Chiari Malformation

Chiari Malformation

Overview, Symptoms & Treatment

Chiari malformation is a condition in which brain tissue protrudes into the spinal canal. Obstructing the normal cerebrospinal fluid (CSF) pathway, this tissue can lead to a buildup of fluid on the brain (hydrocephalus) or in the spine (syringomyelia).

Types of Chiari Malformation

Chiari malformation is categorized by four types, based on anatomy of brain tissue and occurrence of developmental brain/spine abnormalities.

  • Chiari malformation type I (most common). This condition develops while the brain and skull are still growing, and patients with type 1 typically don’t have symptoms until late childhood or adulthood. Patients with other types of Chiari malformation are often diagnosed in utero, during birth or during early infancy.
  • Chiari malformation type II. Involves both the brainstem and cerebellum below the foramen magnum. This condition is usually associated with spina bifida and myelomeningocele, which is a sac-like opening in the back where the spinal cord is exposed to the air. This is found in children and is also sometimes known as Arnold Chiari malformation.
  • Chiari malformation type III. Type III is the most serious and is relatively uncommon. The cerebellum and the brainstem produce a pouch-like structure containing brain matter that protrudes from the back of the head and neck. Chiari III causes severe neurological deficits.
  • Chiari malformation type IV. Also very uncommon, this type of Chiari malformation involves an incomplete or underdeveloped cerebellum.

In addition to these four types of Chiari malformation, there is another potential form—called “borderline” or “type 0”—that has been recently suggested. Proponents of the theory believe that a Chiari type 0 patient would have no protrusion of the cerebellum below the foramen magnum (hole in the base of the skull where the spinal cord passes through) but would exhibit signs and symptoms of Chiari malformation with a syrinx (fluid cavity in the spinal cord). This type of Chiari is under study and is still quite controversial.

Treatment & Management of Chiari Malformation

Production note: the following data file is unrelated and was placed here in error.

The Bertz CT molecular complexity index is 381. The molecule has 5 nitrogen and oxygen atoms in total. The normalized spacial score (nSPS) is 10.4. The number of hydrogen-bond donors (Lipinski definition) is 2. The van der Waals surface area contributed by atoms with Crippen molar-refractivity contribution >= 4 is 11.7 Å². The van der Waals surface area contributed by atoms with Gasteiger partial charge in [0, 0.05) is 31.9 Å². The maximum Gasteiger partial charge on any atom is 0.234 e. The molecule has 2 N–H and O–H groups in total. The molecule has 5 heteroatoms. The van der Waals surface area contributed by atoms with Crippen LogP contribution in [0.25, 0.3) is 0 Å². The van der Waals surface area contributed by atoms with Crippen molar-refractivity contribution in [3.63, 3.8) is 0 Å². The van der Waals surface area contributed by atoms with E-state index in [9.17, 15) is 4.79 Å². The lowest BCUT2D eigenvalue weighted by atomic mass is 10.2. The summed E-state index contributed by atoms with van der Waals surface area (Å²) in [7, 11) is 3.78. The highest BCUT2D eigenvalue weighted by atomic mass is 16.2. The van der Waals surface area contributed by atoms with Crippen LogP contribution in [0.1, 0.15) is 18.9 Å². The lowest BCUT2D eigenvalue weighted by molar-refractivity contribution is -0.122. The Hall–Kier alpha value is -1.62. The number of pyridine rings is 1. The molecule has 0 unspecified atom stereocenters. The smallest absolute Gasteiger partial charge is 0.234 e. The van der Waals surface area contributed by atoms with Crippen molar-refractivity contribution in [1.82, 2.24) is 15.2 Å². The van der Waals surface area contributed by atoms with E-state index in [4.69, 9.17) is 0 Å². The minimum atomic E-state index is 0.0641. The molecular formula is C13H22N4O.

There is no cure for Chiari malformation, but treatment helps to relieve symptoms and restore quality of life. Chiari type I treatment is based on a number of factors, including symptom severity and whether or not a syrinx exists. When a patient has no symptoms or neurological findings, your neurosurgeon will often manage the condition using watchful surveillance. When symptoms are mild but manageable, pain-relieving medications may be prescribed.

Surgery may become necessary if a patient notices symptom progression, reports neurological deficits or experiences an enlarging syrinx. When surgery is required, it typically begins with an incision that starts in the middle of the back of the skull and extends midway down the back of the neck. Muscles are gently separated from the base of the skull, as well as the back of the first cervical vertebra.

Once the muscles are separated, a craniectomy is performed to enlarge the opening of the base of the skull and allow additional CSF flow space next to the brain. To do this, a specialized surgical instrument is used to carefully shave a small piece of bone about the size of a silver dollar. The first cervical vertebra is then carefully removed during a laminectomy procedure. In some cases, removal of additional cervical lower lamina may be necessary.

Request a First or Second Opinion for Chiari Malformation

PBSSM’s Dr. Mark McLaughlin, board-certified neurosurgeon specializing in treatment for Chiari malformation and neuralgia, provides primary treatment for all types of CM. To request an appointment, verify insurance or speak with a member of our medical team, call 609.921.9001 in NJ or 215.741.3141 in PA. Providing skilled, compassionate care in seven area facilities, PBSSM neurosurgeons also hold privileges at many reputable area hospitals.

Additional Resources

To learn more about Chiari malformation, view these educational videos provided by Dr. McLaughlin:

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